“Another significant issue that Solid Edge helped us with was the ability to plan and adjust the design for manufacturing,” says Razgour. “After we found a manufacturer who could handle the work, we had to make additional adjustments and changes. Here, too, the ability to use Solid Edge to make quick changes with no damage or impact on the hierarchy of parts and other features helped significantly shorten the development process.”

Entire project completed in just five months

Today, sales representatives can bring the Neuro Omega system with them on an airplane as checked luggage instead of having to ship it separately. The system is now 17X17X15 inches in size, and weighs a little over 25 kilograms (55 pounds). The entire system, including generic computers, monitors and speakers, are placed on a cart and then used in the OR. “What truly enabled us to succeed is the joint work of all members of the development team using Solid Edge,” says Razgour.

“At each crucial point, Solid Edge allowed us to make changes without compromising existing data and without impairing the hierarchy of the system’s parts and features. This not only protected, but actively supported, the transfer of the design into its realization phase and even significantly shortened the process.

“Alpha Omega built only one physical prototype and used Solid Edge to make quick changes to parts in the assembly. Solid Edge helped us easily see, without the need for tedious and time-consuming editing of the project’s history tree, how these changes would affect the final product.

”Our client’s standards were extremely high, as were our own. The solution needed to align with numerous requirements. Solid Edge with synchronous technology enabled us to work at a pace much faster than ever before, aiding us throughout the process in piecing together all elements and assisting us in adapting the planning and design to meet intricate manufacturing requirements. After we started getting ready for the production stage, Alpha Omega asked us to make a few adjustments. In the not-too-distant past, this would have meant the re-opening of the design, with all changes affecting the whole system and creating new problems to solve,” says Razgour.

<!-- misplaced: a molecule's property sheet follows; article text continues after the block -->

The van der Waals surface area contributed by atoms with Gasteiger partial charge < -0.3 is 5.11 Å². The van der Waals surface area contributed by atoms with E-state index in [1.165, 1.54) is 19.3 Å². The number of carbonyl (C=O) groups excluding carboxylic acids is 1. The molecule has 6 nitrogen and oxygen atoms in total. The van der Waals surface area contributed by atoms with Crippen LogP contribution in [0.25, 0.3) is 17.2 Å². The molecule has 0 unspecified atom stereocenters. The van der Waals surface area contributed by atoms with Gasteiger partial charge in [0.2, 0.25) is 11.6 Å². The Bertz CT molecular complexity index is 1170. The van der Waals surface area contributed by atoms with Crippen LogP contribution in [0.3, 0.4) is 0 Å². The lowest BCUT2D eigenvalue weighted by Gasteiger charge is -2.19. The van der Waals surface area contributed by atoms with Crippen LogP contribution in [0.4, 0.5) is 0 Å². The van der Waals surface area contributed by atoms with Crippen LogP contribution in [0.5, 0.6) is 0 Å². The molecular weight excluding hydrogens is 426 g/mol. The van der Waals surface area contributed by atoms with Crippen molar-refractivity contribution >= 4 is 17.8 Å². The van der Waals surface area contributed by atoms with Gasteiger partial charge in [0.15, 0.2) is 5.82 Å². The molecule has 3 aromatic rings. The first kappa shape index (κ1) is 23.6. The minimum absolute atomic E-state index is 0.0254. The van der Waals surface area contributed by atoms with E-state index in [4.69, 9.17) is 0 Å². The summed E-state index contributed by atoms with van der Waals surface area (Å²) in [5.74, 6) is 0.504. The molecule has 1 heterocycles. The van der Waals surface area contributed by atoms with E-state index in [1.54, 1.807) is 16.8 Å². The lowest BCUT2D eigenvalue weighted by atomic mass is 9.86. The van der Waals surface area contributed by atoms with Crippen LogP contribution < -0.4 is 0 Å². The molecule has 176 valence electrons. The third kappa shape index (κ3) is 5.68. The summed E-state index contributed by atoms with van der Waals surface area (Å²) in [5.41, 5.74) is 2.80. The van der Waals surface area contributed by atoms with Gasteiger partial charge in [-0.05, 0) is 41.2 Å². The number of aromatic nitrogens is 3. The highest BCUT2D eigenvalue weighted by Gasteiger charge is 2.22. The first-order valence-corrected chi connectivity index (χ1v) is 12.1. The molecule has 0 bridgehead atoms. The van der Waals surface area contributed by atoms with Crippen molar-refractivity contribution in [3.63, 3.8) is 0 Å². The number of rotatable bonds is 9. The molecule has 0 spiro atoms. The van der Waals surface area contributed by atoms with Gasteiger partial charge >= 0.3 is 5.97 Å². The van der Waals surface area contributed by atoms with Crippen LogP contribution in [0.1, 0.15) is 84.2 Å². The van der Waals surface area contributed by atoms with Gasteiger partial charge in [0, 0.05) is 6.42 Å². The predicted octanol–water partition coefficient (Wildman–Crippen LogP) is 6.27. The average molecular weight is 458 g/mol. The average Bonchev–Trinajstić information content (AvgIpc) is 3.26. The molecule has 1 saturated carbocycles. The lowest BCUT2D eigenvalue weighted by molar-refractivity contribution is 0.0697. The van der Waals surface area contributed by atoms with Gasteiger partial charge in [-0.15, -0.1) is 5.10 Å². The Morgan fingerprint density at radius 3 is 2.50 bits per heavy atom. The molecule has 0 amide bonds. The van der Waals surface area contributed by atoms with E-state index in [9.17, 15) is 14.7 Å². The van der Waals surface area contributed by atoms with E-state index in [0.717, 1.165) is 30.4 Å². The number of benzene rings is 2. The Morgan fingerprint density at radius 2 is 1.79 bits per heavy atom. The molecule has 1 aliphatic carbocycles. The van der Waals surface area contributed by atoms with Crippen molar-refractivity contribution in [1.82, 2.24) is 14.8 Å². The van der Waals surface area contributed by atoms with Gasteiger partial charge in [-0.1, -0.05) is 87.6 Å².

Research is currently underway to explore the use of the Neuro Omega machine in handling other conditions that may benefit from DBS treatment, including obsessive compulsive disorder, depression, Alzheimer’s and epilepsy.

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Read the latest news from our blog:

The End of the Powertrain Bias

Internal Combustion Engine vs. Electric Machine, this seems a famous game these days. Media, politicians, OEMs, car owners - all of them have their arguments and for one or the other reasons, they have their vision of where they place themselves in this fight. There is a lot of emotion and mistrust, misinformation and the claim of misinformation, aggression, and response. Diesel bashing here, pointing to insufficient range, burning batteries and recharging of plugin battery-electric vehicles with mobile ICE devices there.


The worrying thing to me is that even in our engineering world you get the impression that you have to choose and you have to choose apriori. It seems that even the world of powertrain engineers has become bipolar, you can either be pro-ICE or pro-E, you can either hug your internal combustion engine or tell the people ICE is dead, you can either tell people there is not enough Lithium on earth or oil, you say a V8 is music or it’s noise, you say too much NOx, Soot or CO2 stems from traffic or from power plants, there’s nothing in between. ICE engineers seem to fear someone takes away their beloved baby, E-guy seem to claim the work of thousands of engineers should go to the trash bin right away.


I call this the powertrain bias!